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One of the most feared scenarios of the COVID-19 pandemic is occurring right now in Northern Ontario: The highly contagious Omicron variant of the coronavirus has gripped the isolated community of Bearskin Lake First Nation, and is now threatening many others.

As of Thursday, Bearskin, an Oji-Cree nation about 425 kilometres north of Sioux Lookout, Ont., was grappling with 187 cases in more than 50 houses, according to Nishnawbe Aski Nation. Intergenerational families are struggling to quarantine in overcrowded homes, with children and young ones underfoot.

Two more communities have declared their own states of emergency: Ginoogaming First Nation and Aroland First Nation, which are about 300 km northeast of Thunder Bay. Ginoogaming had 28 positive cases, and at Aroland there were 30, with only one nurse on hand to help, according to provincial briefing numbers.

This is all happening at the height of winter, and temperatures in the North are hovering around -34 C. Isolated residents are in desperate need of wood to heat their houses and food for their hungry, cooped-up families. On Facebook recently, a young mom cried as she isolated with her baby, wondering what another day would bring.

Grandiose pandemic plans by governments tend to look ridiculous in the face of the realities of the North. There, emergencies cannot wait for scheduled departmental briefings; twice-weekly committee meetings to analyze “submissions for assistance” are laughable. Well-meaning politicians and bureaucrats are working to map national plans to these unique local conditions, but they’re trying to manoeuvre in organizations that are as nimble as the Titanic. This system needs to sink.

No First Nations band council chief – nor any right-thinking human – has the time to take on multiple siloed departments in federal and provincial governments when in crisis.

The North often reveals hard truths about the gross inequities across rich Canada. There are no doctors and health teams or clinics able to handle a surging pandemic in communities of overcrowded homes heated by wood stoves or barrels. There are no volunteers able to fix trucks and broken-down generators, drive around wood and plow the roads. Everyone is either sick or in quarantine.

But those who inhabit this land full of frozen bush and sleeping trees have been the first to get out there and help – illustrating, once again, the need for northern sovereignty and self-government, instead of dependence on ill-fitting national protocol.

Muskrat Dam First Nation’s Roy Fiddler organized volunteers in his community to cut lumber and haul it in 12 trucks, two hours down the road to Bearskin, in the freezing cold; they’ve made at least three runs so far. Kitchenuhmaykoosib Inninuwug First Nation – Big Trout Lake – has been sending convoys of snowmobiles loaded down with supplies to Bearskin for days.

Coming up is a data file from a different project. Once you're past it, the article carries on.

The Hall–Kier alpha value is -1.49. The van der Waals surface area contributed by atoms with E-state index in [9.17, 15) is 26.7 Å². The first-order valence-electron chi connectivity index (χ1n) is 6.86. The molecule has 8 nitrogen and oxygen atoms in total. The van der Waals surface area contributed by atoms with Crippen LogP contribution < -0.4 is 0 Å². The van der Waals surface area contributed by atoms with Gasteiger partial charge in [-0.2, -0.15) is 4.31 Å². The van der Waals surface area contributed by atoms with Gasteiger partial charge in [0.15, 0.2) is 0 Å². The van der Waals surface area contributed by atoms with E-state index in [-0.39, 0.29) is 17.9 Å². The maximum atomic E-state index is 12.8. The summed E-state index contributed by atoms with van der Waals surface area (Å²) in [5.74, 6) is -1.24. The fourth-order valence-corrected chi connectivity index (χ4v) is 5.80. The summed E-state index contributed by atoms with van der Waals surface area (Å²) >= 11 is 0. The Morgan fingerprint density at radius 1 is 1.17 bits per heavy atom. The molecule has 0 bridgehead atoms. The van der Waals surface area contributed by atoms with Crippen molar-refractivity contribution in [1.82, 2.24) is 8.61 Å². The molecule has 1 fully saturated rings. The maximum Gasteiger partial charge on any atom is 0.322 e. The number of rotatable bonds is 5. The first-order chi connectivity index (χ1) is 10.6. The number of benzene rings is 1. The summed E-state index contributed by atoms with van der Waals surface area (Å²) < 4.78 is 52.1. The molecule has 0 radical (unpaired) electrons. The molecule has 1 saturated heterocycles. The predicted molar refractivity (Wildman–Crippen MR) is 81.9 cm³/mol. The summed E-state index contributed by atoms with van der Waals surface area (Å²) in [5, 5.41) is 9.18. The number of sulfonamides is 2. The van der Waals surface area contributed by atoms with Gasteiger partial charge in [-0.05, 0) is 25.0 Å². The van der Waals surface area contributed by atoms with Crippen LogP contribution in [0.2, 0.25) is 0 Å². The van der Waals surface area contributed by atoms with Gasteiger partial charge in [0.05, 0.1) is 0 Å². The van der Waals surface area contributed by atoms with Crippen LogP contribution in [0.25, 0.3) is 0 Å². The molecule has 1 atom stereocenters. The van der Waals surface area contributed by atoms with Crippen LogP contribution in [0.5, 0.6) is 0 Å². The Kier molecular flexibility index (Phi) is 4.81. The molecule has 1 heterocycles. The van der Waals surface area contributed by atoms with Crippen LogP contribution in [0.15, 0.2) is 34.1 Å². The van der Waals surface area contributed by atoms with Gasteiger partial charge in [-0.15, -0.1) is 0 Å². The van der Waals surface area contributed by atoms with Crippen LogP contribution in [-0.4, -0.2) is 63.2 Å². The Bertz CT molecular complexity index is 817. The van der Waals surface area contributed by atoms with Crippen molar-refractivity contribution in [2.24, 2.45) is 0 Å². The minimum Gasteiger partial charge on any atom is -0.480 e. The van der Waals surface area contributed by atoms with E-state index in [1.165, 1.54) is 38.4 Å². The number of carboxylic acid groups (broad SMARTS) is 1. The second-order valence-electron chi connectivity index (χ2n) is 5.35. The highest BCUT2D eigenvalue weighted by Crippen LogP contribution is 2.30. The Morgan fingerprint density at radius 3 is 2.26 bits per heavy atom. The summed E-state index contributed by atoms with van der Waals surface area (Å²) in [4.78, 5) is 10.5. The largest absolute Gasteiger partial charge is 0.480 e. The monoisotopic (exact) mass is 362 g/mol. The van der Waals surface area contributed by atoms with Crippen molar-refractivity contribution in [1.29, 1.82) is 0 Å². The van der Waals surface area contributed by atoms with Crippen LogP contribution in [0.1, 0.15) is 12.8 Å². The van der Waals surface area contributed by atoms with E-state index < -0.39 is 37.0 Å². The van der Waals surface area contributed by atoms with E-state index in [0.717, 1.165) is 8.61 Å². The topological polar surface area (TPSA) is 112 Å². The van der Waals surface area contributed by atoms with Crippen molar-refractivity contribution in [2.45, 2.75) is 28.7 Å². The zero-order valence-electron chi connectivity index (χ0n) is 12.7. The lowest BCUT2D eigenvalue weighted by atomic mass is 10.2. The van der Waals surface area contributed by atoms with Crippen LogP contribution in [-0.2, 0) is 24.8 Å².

These images of a line of machines, each pulling whatever they could carry, or of volunteers checking in on cooped-up neighbours from outside their doors in the absence of doctors or mental-health teams, are enough to warm the heart, even in bitter temperatures.

Then there is Tania Cameron, a hard-working mother of three in Kenora, Ont., who was in isolation while her youngest son, 18-year-old Josh, had COVID-19. “I saw on social media the case count rising … I could see people on the community page posting the need for groceries,” Ms. Cameron told me.

So she organized a huge order to be flown to Bearskin. She enlisted Sioux Lookout’s Fresh Market Foods, which was only too happy to help. The store partnered with her before to distribute thousands of pounds of potatoes to northern communities. “The first load of supplies should have arrived Wednesday, $12,000 worth of groceries and $6,800 worth of air purifiers on the plane,” she said.

After Ms. Cameron posted on social media that Bearskin Lake First Nation needed a wood splitter, Canadian Tire showed up to assist, donating $5,000 worth of gift cards, she added. So far, over the course of the pandemic, Ms. Cameron has raised nearly $200,000 worth of goods and provisions for those in need.

“Unfortunately, there is the ugly face of racism we face, but for every act I saw, there are 10 or 20 acts of kindness saying ‘this is how we are going to help.’ That motivates me. It makes my heart feel good,” she said.

This is a true pandemic response. It is not one you’ll find in any emergency pandemic guidebook or government plan. It’s just Canadians and First Nations people – regular folks – joining together to offer a hand to where it is needed most.

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